This is the first section of some prose poetry that I wrote back in the mid 1990s. The imagery is a mix of San Antonio (in particular what it looked like if you took a busride from the affluent Northwest side downtown) and Kuala Lumpur and the pseudo-historical references were heavily influenced by the texts I was reading while teaching Texas history to 7th graders in Northside Independent School District. And I believe there is much that was intentionally derivative of Kafka and Borges. And there are some metafictional (and historiagraphical) aspects similar to some similar writings from about 1991.
See In the Colonial City for the introduction to this series. See The Legacy of Conquest for the next section.
1. History and Geography
In the colonial city, you recognize changes slowly. Time thickens. Perception is delayed. The place transforms itself until suddenly you realize you are there, it has always been this way—you have been standing at this exact same spot your entire life.
A ride on one of the city buses illustrates this phenomenon. At each stop further South (or North relative to the side of the equator where you happen to find yourself) the ratio of brown bodies gradually increases; the streets begin to fork and crack; the metal shopfronts pulled down to protect the glass become more and more prominent (by this point, bars will no longer do) until old men with shotguns loiter in turbans with long white beards
You will know when you arrive downtown in the colonial city. You will know when you have made it, because there will be tourists everywhere. Tourists are the ones who take the time to look under statues or peek behind silkscreen portraits—lifting the edges of the gold “made in” sticker, checking for authenticity. Tourists are the ones who have a use for the souvenirs that only a colonial city can provide
Tourists also share an appreciation for History, for they know how much has happened here. It is true, the brass plagues on every street-corner prove it—as does the guide book that is available at information kiosks everywhere. This book is useful for foreigners and locals alike, because it contains the texts of all that has happened here. The entries in the guidebook are identical to what is written on historical markers.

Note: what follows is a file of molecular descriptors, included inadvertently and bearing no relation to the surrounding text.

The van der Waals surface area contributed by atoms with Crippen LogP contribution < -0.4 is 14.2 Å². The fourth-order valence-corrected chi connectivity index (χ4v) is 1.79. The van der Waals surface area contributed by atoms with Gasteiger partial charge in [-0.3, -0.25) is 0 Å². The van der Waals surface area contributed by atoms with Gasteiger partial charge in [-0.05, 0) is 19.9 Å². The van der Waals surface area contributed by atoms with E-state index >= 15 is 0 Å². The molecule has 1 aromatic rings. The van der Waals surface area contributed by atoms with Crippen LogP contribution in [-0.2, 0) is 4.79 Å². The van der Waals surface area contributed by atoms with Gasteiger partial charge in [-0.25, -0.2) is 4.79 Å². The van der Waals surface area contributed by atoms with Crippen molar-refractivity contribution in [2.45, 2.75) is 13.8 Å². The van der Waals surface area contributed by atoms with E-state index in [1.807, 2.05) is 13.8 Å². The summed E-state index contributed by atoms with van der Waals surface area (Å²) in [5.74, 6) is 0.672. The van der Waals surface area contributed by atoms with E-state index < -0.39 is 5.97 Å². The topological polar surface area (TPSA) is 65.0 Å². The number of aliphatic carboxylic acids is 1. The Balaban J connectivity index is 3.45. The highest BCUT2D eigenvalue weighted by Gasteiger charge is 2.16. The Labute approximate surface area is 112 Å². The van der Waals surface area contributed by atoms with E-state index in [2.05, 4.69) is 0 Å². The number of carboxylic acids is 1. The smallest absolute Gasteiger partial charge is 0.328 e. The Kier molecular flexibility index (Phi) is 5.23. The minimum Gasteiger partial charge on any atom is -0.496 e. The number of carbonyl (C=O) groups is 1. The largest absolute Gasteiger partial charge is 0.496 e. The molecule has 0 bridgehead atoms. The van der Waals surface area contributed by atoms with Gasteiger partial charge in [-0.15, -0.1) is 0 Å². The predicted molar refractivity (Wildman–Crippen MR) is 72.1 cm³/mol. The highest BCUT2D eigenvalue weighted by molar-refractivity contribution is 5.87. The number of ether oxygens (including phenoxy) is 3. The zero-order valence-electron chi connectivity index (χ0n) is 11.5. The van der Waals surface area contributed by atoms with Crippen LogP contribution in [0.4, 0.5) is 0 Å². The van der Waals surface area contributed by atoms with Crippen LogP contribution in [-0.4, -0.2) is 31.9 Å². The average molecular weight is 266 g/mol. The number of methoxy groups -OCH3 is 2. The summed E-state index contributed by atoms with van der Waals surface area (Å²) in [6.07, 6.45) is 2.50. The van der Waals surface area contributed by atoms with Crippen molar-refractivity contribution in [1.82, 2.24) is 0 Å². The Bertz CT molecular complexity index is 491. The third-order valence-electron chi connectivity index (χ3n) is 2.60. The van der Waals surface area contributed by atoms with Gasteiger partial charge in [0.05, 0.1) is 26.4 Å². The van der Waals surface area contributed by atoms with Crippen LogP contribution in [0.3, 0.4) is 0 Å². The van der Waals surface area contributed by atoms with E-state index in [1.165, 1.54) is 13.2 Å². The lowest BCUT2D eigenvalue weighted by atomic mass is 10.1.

On the top of each page is a symbol that corresponds exactly to the one of the marker. It is in this manner that you can precisely determine what happened wherever you happen to find yourself standing.
Now, it would be irresponsible of me if I did not mention that it is possible to navigate the streets of our city without the use of this guide book. There is a slight chance you can put these events into a logical sequence. You just might be able to make sense of it all on your midnight strolls here—but it is not recommended.
You see, many of the letters on the plagues have become worn or corroded (particularly in less desirable sections of town,) making the markers difficult if not impossible to read
I know what you are thinking. There is an easy solution to that…
But alas, if there is one law that is rigorously enforced here, it is that metal polish (or any of the strong solvents) must not be carried on your person. This provision may seem strange, perhaps even archaic, but there is certain logic to it (much like the ban on wire cutters in the outer provinces.) You see the past must be preserved—left as it was. History must not be polished, embellished or made clean.
This is one of the guiding principles here in the colonial city and it applies to each of the many historical sites, both large and small—even for our most famous shrine, for which the city gets its name.
It is for this reason that you need the book.
1 - In the colonial city, hair has been known to grow to infinite lengths.
2 - There is no kitsch in the colonial city.
3 - It is impossible to reproduce these symbols in the current typeface.
4 - Only the blind are permitted to make rubbings of historical markers.
5 - In the colonial city, we form our most precious memories in wax.